Pacific Coastal and Marine Science Center

Coastal Change

USGS research helps managers better understand and project the physical impacts of storms, climate change, and sea-level rise on coastal systems—from the permafrost coasts of Alaska, to the Puget Sound estuary, the California coast, and low-lying Pacific atolls. Coastlines are dynamic, with sediments accumulating or eroding from beaches and tidal marshes, storm waves eroding cliffs, and sea-level rise threatening low-lying coastal communities.

Filter Total Items: 32
Date published: September 1, 2021
Status: Active

Coastal Climate Impacts

The impacts of climate change and sea-level rise around the Pacific and Arctic Oceans can vary tremendously. Thus far the vast majority of national and international impact assessments and models of coastal climate change have focused on low-relief coastlines that are not near seismically active zones. Furthermore, the degree to which extreme waves and wind will add further stress to coastal...

Date published: August 13, 2021
Status: Active

DUNEX Modeling Waves, Water Levels, Sediment Transport, and Shoreline Change

Large, collaborative field experiments such as DUNEX leverage observations of the coastal ocean made by multiple academic, agency, and NGO teams, providing the opportunity to grasp a broader picture of the forces responsible for coastal change. Despite deployment of many instruments, it’s impossible to measure everything,...

Date published: August 11, 2021
Status: Active

USGS DUNEX Operations on the Outer Banks

DUring Nearshore Event eXperiment (DUNEX) is a multi-agency, academic, and non-governmental organization (NGO) collaborative community experiment designed to study nearshore coastal processes during storm events. The experiment began in 2019 and is scheduled for completion in the fall of 2021. USGS participation in DUNEX will contribute new measurements and models that will increase our...

Date published: July 8, 2021
Status: Active

San Francisco Bay geomorphology

This research is part of the project, “Sediment Transport in Coastal Environments.”

Contacts: Bruce Jaffe
Date published: June 25, 2021
Status: Active

Coral Reef Project: Puerto Rico

To better understand how waves move across coral reefs and cause flooding on tropical shorelines, USGS scientists have installed video cameras and oceanographic instruments off San Juan and Rincón, Puerto Rico. Their work is part of a study funded by USGS after Hurricanes Irma and María. The offshore instruments measure wave heights and speeds; the onshore video cameras show where waves break...

Date published: May 25, 2021
Status: Active

Climate impacts on Monterey Bay area beaches

For beach towns around Monterey Bay, preserving the beaches by mitigating coastal erosion is vital. Surveys conducted now and regularly in the future will help scientists understand the short- and long-term impacts of climate change, El Niño years, and sea-level rise on a populated and vulnerable coastline.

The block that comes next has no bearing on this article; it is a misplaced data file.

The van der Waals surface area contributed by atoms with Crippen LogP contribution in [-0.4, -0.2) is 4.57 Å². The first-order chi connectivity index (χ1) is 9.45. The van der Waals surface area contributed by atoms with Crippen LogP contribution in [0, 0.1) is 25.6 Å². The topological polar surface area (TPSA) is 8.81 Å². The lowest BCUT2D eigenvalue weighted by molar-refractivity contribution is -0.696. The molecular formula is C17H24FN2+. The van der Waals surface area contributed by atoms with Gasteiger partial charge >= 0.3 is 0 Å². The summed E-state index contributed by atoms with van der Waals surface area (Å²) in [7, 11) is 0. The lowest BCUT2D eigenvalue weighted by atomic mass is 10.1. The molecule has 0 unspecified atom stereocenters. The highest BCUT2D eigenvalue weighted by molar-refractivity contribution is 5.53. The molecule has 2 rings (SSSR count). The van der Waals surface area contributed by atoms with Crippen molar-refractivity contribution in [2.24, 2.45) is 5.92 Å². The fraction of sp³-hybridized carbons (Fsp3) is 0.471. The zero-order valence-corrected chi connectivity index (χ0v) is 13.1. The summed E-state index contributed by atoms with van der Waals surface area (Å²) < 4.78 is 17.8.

Date published: January 29, 2021
Status: Active

The Mud Creek Landslide May 20 2017

On May 20, 2017, the steep slopes at Mud Creek on California’s Big Sur coast, about 140 miles south of San Francisco, suffered a catastrophic collapse. USGS scientists from the Pacific Coastal and Marine Science Center and the Geology, Minerals, Energy, and Geophysics Science Center continue to monitor this section of the coastline, in collaboration with the California Department of...

Date published: November 4, 2020
Status: Active

USGS science supporting the Elwha River Restoration Project

 

The Elwha River Restoration Project has reconnected the water, salmon, and sediment of a pristine river and coast of the Olympic Peninsula of Washington. Coordinated by the National Park Service, restoration of the Elwha River included the removal of two large dams that had blocked salmon and sediment passage for almost 100 years. The largest dam removal in U.S. history began in...

Date published: October 22, 2020
Status: Completed

The Impact of Sea-Level Rise and Climate Change on Pacific Ocean Atolls

Providing basic understanding and specific information on storm-wave inundation of atoll islands that house Department of Defense installations, and assessing the resulting impact of sea-level rise and storm-wave inundation on infrastructure and freshwater availability under a variety of sea-level rise and climatic scenarios.

Contacts: Curt Storlazzi, PhD, Li Erikson, Stephen B Gingerich, Clifford I Voss, Ph.D., Peter Swarzenski, Ap van Dongeren, Gregory PIniak, Donald Field, Annamalai Hariharasubramanian, Kevin Hamilton, Yuqing Wang, Edwin Elias
Date published: June 16, 2020
Status: Active

Coastal Change Hazards

Natural processes such as waves, tides, and weather, continually change coastal landscapes. The integrity of coastal homes, businesses, and infrastructure can be threatened by hazards associated with event-driven changes, such as extreme storms and their impacts on beach and dune erosion, or longer-term, cumulative...

Date published: November 29, 2019
Status: Completed

Using Video Imagery to Study Coastal Change: Whidbey Island

From May of 2018 through November of 2019, USGS scientists collected imagery from video cameras overlooking the coast along a beach on Whidbey Island, Island County at the northern boundary of Puget Sound in western Washington.

    Contacts: Eric Grossman
    Date published: July 22, 2019
    Status: Completed

    Using Video Imagery to Study Wave Dynamics: Isla Verde

    USGS scientists installed video cameras atop a building and oceanographic instruments off San Juan, Puerto Rico, to better understand how waves move across coral reefs and cause flooding on tropical shorelines.